Sie sind auf Seite 1von 4

#36 Chapter 4 Part 1 Summary

Purpose: To help you better understand chapter 4.

Name_____________ Date______________ Per#______________

Directions: Annotate the summary as you go and write 5 additional questions about the text at the end.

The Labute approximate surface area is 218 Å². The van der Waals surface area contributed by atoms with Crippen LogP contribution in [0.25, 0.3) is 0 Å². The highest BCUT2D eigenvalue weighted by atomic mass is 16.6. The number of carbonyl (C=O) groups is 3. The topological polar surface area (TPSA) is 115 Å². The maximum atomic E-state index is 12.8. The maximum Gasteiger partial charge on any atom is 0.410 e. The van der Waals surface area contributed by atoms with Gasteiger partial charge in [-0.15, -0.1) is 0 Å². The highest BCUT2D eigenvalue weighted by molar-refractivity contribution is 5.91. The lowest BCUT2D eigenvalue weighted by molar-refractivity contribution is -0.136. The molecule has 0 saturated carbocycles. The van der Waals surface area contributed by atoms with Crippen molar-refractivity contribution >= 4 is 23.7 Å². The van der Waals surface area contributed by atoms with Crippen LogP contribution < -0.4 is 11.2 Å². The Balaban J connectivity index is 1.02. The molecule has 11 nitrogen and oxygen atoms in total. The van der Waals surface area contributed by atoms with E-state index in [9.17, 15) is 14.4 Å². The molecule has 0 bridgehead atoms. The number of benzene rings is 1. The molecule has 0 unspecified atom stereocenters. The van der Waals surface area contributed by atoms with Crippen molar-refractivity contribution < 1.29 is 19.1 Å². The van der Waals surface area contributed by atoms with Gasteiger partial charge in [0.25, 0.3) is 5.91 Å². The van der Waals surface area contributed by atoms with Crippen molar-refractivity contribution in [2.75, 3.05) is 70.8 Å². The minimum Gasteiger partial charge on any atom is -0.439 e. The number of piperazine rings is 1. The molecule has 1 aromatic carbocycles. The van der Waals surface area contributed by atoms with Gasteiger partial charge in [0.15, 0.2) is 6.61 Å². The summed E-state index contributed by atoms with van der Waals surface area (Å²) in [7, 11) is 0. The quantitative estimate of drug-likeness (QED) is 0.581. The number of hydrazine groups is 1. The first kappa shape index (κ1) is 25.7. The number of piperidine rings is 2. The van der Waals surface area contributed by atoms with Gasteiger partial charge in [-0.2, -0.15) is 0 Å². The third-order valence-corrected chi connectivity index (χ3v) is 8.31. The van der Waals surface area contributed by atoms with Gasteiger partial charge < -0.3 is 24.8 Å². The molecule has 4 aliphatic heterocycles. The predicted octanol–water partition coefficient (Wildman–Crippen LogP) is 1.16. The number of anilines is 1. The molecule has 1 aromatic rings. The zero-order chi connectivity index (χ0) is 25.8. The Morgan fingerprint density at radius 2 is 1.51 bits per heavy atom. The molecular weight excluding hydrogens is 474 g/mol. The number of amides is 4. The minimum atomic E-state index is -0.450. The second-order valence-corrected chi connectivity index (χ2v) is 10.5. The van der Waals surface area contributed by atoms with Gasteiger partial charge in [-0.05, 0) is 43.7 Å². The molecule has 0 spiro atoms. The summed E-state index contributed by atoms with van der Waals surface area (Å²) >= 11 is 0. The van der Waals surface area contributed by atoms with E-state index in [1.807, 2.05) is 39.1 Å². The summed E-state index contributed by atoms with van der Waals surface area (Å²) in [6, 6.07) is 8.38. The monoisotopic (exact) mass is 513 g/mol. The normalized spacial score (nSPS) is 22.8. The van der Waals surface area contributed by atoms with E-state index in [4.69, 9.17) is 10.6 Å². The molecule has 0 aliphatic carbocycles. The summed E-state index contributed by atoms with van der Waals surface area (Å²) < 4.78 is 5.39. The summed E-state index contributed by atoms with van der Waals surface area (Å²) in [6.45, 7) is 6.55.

INTRODUCTION Civil liberties are individual legal and constitutional protections against the government. Although Americans' civil liberties are established in the Bill of Rights, the courts determine what the Constitution actually means through the cases they decide. Disputes about civil liberties are frequent because the issues involved are complex and divisive. THE BILL OF RIGHTS-THEN AND NOW Political scientists have discovered that people are advocates of rights in theory, but their support wavers when it comes time to put those rights into practice. Cases become particularly difficult when liberties are in conflict-such as free press versus a fair trial or free speech versus public order-or where the facts and interpretations are subtle and ambiguous. The Bill of Rights is fundamental to Americans' freedom. All of the state constitutions had bills of rights by the time of the 1787 convention, and the issue of adding a bill of rights to the proposed national constitution had become a condition of ratification. The Bill of Rights was passed as a group by the First Congress in 1789; the first ten amendments were ratified and became part of the Constitution in 1791. The Bill of Rights was written to restrict the powers of the new central government. The First Amendment establishes the four great liberties: freedom of the press, of speech, of religion, and of assembly. What happens, however, if a state passes a law violating one of the rights protected by the federal Bill of Rights and the state's constitution does not prohibit this abridgement of freedom? In Barron v. Baltimore (1833), the Supreme Court ruled that the Bill of Rights restrained only the national government and not states and cities. It was not until 1925 that the Court relied on the Fourteenth Amendment to find that a state government must respect some First Amendment rights (Gitlow v. New York). In Gitlow, the Court announced that freedoms of speech and press "were fundamental personal rights and liberties protected by the due process clause of the Fourteenth Amendment from impairment by the states." The Supreme Court gradually applied most of the Bill of Rights to the states, particularly during the era of Chief Justice Earl Warren in the 1960s, developing the concept of the incorporation doctrine. At the present time, only the Second, Third, and Seventh Amendments and the grand jury requirement of the Fifth Amendment have not been applied specifically to the states. Not everyone agrees that the Fourteenth Amendment incorporated parts of the Bill of Rights into state laws; in 1985, Edwin Meese (then attorney general) strongly criticizedGitlow and called for "disincorporation" of the Bill of Rights. FREEDOM OF RELIGION The First Amendment makes two basic statements about religion and government, commonly referred to as the establishment clause and the free exercise clause. Sometimes these freedoms conflict, but cases involving these clauses usually raise different kinds of conflicts.